Arclightz & Films P. Ltd.'s ASOKA, cinematographed-directed by Santosh Sivan, is about the transformation of a youth from a beloved son to an obsessive romantic.
It tells the story of the great Mauryan king Asoka (Shah Rukh Khan), the grand-son of Chandragupt Maurya, who ascended the throne of Magadha in 3rd century B.C.
In a self-imposed exile from Magadha, Prince Asoka is intrigued by an old man who informs him that even emperors are ordinary people and that his destiny transcends the crown and the throne.
To extend the boundaries of his empire, Asoka waged one of the bloodiest wars in the history with the neighbouring kingdom of Kalinga, leaving it ravaged and devastated.
Confronted by the aftermath of his conquest, in which thousands lost their lives, Asoka renounced the path of war and dedicated his life to spreading the light of Buddhism across the world.
ASOKA, one of the most expensive films made in the recent times, is aimed at a niche audience ? the upper crust. Those who appreciate 'different' cinema. More specifically, the Overseas audience and film festivals.
Director Santosh Sivan has chosen a historical subject, but added his spice and come up with a fairytale kind of a flick. The film does not depict the life and times of the emperor in entirety, but just a fragment of it ? Asoka's love for Princess Kaurwaki (Kareena Kapoor).
The efforts of the producers (SRK and Juhi) and the director need to be lauded for attempting a period film (it's set in 3rd century B.C.) in an era when modern, youth-oriented films call the shots.
ASOKA is a diverse kind of costume drama. There are no majestic sets of palaces and the kings, queens and prince are not adorned with heavy jewellery at all. The look, the language, the costumes, the music, the choreography? just about everything has a present-day feel to it.
Unfortunately, ASOKA is brilliant in patches, not entirety. As a cinematographer, Santosh Sivan's work is flawless, but as a co-writer (screenplay: Saket Choudhary, Santosh Sivan), the scripting should've been cohesive.
Sivan has chosen a historical subject, but his interpretation is far from realistic. He has resorted to the age-old commercial ingredients to woo the masses. The Rajlaxmi song, for instance, was just not needed; it can easily be deleted. Ditto for the Johny Lever-Suresh Menon-Raghuveer Yadav track, which is enjoyable, but alienated from the film. Even Kareena's display of her anatomy was not essential. It looks completely forced and doesn't seem to gel with a princess' image.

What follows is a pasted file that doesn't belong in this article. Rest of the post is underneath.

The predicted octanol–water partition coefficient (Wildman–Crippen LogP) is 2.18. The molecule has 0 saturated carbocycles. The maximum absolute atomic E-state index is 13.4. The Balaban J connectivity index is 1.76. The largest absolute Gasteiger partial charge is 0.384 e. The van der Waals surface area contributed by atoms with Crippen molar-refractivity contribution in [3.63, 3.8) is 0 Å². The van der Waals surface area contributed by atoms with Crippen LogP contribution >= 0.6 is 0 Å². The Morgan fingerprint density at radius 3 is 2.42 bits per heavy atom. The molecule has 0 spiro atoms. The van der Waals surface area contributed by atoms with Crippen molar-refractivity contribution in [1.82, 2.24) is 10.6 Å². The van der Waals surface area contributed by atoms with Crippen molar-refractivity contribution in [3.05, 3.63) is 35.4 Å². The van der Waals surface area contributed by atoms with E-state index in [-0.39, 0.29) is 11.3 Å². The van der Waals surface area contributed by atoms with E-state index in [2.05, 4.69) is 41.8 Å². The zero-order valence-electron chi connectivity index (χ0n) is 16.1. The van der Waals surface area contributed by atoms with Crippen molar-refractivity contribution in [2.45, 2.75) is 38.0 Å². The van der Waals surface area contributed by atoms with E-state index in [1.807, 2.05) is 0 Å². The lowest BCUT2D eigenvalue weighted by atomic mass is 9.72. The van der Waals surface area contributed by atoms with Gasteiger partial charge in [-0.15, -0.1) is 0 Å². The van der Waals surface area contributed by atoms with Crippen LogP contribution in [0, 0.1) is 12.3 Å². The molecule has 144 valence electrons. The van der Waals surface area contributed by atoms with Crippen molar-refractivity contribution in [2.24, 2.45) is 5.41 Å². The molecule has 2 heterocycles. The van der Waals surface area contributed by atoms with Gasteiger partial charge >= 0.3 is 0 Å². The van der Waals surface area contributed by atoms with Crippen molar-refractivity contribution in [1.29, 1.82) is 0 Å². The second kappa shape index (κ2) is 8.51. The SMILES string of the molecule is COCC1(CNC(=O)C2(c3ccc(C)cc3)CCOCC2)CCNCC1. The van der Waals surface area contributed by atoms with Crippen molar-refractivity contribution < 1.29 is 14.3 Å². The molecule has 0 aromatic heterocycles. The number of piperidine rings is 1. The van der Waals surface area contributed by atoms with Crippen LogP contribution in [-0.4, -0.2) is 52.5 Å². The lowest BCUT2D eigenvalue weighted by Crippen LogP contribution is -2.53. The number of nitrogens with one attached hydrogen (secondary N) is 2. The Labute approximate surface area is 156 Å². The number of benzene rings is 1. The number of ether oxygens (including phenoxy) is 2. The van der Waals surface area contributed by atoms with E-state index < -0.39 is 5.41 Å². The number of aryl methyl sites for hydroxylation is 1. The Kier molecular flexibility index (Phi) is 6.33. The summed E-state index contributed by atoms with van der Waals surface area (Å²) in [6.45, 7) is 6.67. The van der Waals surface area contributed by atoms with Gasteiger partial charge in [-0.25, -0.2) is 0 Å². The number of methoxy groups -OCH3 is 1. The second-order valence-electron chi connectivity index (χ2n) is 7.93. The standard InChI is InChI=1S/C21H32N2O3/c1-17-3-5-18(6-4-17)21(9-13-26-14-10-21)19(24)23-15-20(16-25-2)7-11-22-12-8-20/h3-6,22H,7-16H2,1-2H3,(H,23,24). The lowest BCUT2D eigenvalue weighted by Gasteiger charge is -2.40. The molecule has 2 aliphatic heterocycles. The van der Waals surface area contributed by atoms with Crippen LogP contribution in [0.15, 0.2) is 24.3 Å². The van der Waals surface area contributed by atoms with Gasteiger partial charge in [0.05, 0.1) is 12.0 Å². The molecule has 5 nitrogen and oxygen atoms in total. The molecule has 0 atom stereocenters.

On the script level as well, the film leaves several questions unanswered. For instance, what prompts Asoka to go on a killing spree should've been better explained. Even if his mother's murder was the reason behind his eliminating his step-brothers, what forced him to kill innocent civilians hasn't been depicted at all.
Similarly, the concluding scenes give the film an incomplete look. Asoka's relationships with the two women in his life ? Kaurwaki and Devi ? should have been given an appropriate conclusion. Asoka's transition to a messenger of peace -- spreading the light of Buddhism -- has also not been depicted, which is so vital in a film on the life and times of Emperor Asoka. All that Sivan has concentrated on is the love story, which was just a part of the emperor's life.
Anu Malik's tunes and orchestration are too modern to match the period film. Even the choreography (Farah Khan) gives a very present-day feel, in turn looking inappropriate in this period film. Dialogues (Abbas Tyrewala) are easy to comprehend. The background score (Sandeep Chowta) is appropriate. Editing is loose; the film needs to be trimmed by at least 20 minutes in the second half.
Shah Rukh Khan essays his part with enthusiasm. It won't be wrong to state that this is amongst his finest performances. Kareena Kapoor excels as Kaurwaki. But it was not at all essential for the director to make her wear such revealing costumes, considering the fact that she enacts the role of a princess.
Suraj Balaji, as Arya, is outstanding. His death sequence in the end is brilliantly executed. Ajit, as Asoka's step-brother Susima, is just about okay. Danny Denzongpa deserved a better role. Rahul Dev leaves an impact. Hrishita Bhatt has too small a role. She is alright. Subhasini Ali, as Asoka's mother, impresses.
* On the whole, ASOKA will win critical acclaim and applause in the film festival circuit. However, its class treatment will help it prove a money spinner in the Overseas territory. In India, the business in Mumbai and South India will be extra-ordinary. Lack of any major release in the next two weeks will also help. Its more-than-reasonable price should prove a bonus for its distributors.